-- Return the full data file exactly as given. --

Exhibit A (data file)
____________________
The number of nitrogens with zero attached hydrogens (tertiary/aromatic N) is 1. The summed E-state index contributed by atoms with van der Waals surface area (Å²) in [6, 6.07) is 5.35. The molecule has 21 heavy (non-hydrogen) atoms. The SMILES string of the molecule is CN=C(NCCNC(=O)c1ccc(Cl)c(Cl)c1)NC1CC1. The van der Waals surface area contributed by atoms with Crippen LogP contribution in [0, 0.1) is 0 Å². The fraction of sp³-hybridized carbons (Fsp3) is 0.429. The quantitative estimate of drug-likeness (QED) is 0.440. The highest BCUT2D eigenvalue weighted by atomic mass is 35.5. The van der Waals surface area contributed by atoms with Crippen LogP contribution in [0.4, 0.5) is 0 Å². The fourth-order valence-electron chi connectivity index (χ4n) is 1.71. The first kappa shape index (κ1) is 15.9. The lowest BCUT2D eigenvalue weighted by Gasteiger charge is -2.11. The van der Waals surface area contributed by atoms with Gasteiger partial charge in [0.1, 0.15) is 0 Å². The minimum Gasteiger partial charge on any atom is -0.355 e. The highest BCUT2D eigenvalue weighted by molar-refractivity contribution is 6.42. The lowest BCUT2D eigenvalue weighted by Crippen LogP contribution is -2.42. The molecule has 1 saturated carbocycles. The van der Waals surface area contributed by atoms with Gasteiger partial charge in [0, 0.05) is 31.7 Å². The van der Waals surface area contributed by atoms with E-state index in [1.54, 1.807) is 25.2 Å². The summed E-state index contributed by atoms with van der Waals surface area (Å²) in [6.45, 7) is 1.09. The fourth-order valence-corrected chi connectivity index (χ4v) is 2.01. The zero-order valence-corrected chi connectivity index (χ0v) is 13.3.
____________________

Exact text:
The number of nitrogens with zero attached hydrogens (tertiary/aromatic N) is 1. The summed E-state index contributed by atoms with van der Waals surface area (Å²) in [6, 6.07) is 5.35. The molecule has 21 heavy (non-hydrogen) atoms. The SMILES string of the molecule is CN=C(NCCNC(=O)c1ccc(Cl)c(Cl)c1)NC1CC1. The van der Waals surface area contributed by atoms with Crippen LogP contribution in [0, 0.1) is 0 Å². The fraction of sp³-hybridized carbons (Fsp3) is 0.429. The quantitative estimate of drug-likeness (QED) is 0.440. The highest BCUT2D eigenvalue weighted by atomic mass is 35.5. The van der Waals surface area contributed by atoms with Crippen LogP contribution in [0.4, 0.5) is 0 Å². The fourth-order valence-electron chi connectivity index (χ4n) is 1.71. The first kappa shape index (κ1) is 15.9. The lowest BCUT2D eigenvalue weighted by Gasteiger charge is -2.11. The van der Waals surface area contributed by atoms with Gasteiger partial charge in [0.1, 0.15) is 0 Å². The minimum Gasteiger partial charge on any atom is -0.355 e. The highest BCUT2D eigenvalue weighted by molar-refractivity contribution is 6.42. The lowest BCUT2D eigenvalue weighted by Crippen LogP contribution is -2.42. The molecule has 1 saturated carbocycles. The van der Waals surface area contributed by atoms with Gasteiger partial charge in [0, 0.05) is 31.7 Å². The van der Waals surface area contributed by atoms with E-state index in [1.54, 1.807) is 25.2 Å². The summed E-state index contributed by atoms with van der Waals surface area (Å²) in [6.45, 7) is 1.09. The fourth-order valence-corrected chi connectivity index (χ4v) is 2.01. The zero-order valence-corrected chi connectivity index (χ0v) is 13.3.